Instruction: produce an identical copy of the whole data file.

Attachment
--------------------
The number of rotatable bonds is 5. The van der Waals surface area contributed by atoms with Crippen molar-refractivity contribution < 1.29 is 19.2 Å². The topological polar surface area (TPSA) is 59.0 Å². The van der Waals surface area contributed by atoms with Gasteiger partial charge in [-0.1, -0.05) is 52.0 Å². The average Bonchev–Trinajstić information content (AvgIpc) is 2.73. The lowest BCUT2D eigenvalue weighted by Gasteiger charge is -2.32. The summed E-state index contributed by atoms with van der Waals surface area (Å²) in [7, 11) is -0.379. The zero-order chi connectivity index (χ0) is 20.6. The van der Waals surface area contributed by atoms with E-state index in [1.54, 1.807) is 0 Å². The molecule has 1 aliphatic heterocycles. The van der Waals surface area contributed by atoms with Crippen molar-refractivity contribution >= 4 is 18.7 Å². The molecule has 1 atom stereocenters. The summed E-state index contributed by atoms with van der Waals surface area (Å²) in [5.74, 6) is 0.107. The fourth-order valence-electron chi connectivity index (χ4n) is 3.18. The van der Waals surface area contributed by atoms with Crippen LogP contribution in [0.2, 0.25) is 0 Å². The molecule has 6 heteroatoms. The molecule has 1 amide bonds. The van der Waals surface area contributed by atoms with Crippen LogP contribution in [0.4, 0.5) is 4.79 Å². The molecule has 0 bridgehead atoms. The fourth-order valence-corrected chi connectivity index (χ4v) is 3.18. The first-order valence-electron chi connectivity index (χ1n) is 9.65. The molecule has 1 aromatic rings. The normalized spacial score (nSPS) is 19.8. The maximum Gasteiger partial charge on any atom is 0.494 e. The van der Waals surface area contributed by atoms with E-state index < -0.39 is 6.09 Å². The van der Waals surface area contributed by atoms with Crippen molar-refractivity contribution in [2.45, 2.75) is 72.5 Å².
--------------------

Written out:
The number of rotatable bonds is 5. The van der Waals surface area contributed by atoms with Crippen molar-refractivity contribution < 1.29 is 19.2 Å². The topological polar surface area (TPSA) is 59.0 Å². The van der Waals surface area contributed by atoms with Gasteiger partial charge in [-0.1, -0.05) is 52.0 Å². The average Bonchev–Trinajstić information content (AvgIpc) is 2.73. The lowest BCUT2D eigenvalue weighted by Gasteiger charge is -2.32. The summed E-state index contributed by atoms with van der Waals surface area (Å²) in [7, 11) is -0.379. The zero-order chi connectivity index (χ0) is 20.6. The van der Waals surface area contributed by atoms with E-state index in [1.54, 1.807) is 0 Å². The molecule has 1 aliphatic heterocycles. The van der Waals surface area contributed by atoms with Crippen molar-refractivity contribution >= 4 is 18.7 Å². The molecule has 1 atom stereocenters. The summed E-state index contributed by atoms with van der Waals surface area (Å²) in [5.74, 6) is 0.107. The fourth-order valence-electron chi connectivity index (χ4n) is 3.18. The van der Waals surface area contributed by atoms with Crippen LogP contribution in [0.2, 0.25) is 0 Å². The molecule has 6 heteroatoms. The molecule has 1 amide bonds. The van der Waals surface area contributed by atoms with Crippen LogP contribution in [0.4, 0.5) is 4.79 Å². The molecule has 0 bridgehead atoms. The fourth-order valence-corrected chi connectivity index (χ4v) is 3.18. The first-order valence-electron chi connectivity index (χ1n) is 9.65. The molecule has 1 aromatic rings. The normalized spacial score (nSPS) is 19.8. The maximum Gasteiger partial charge on any atom is 0.494 e. The van der Waals surface area contributed by atoms with E-state index < -0.39 is 6.09 Å². The van der Waals surface area contributed by atoms with Crippen molar-refractivity contribution in [2.45, 2.75) is 72.5 Å².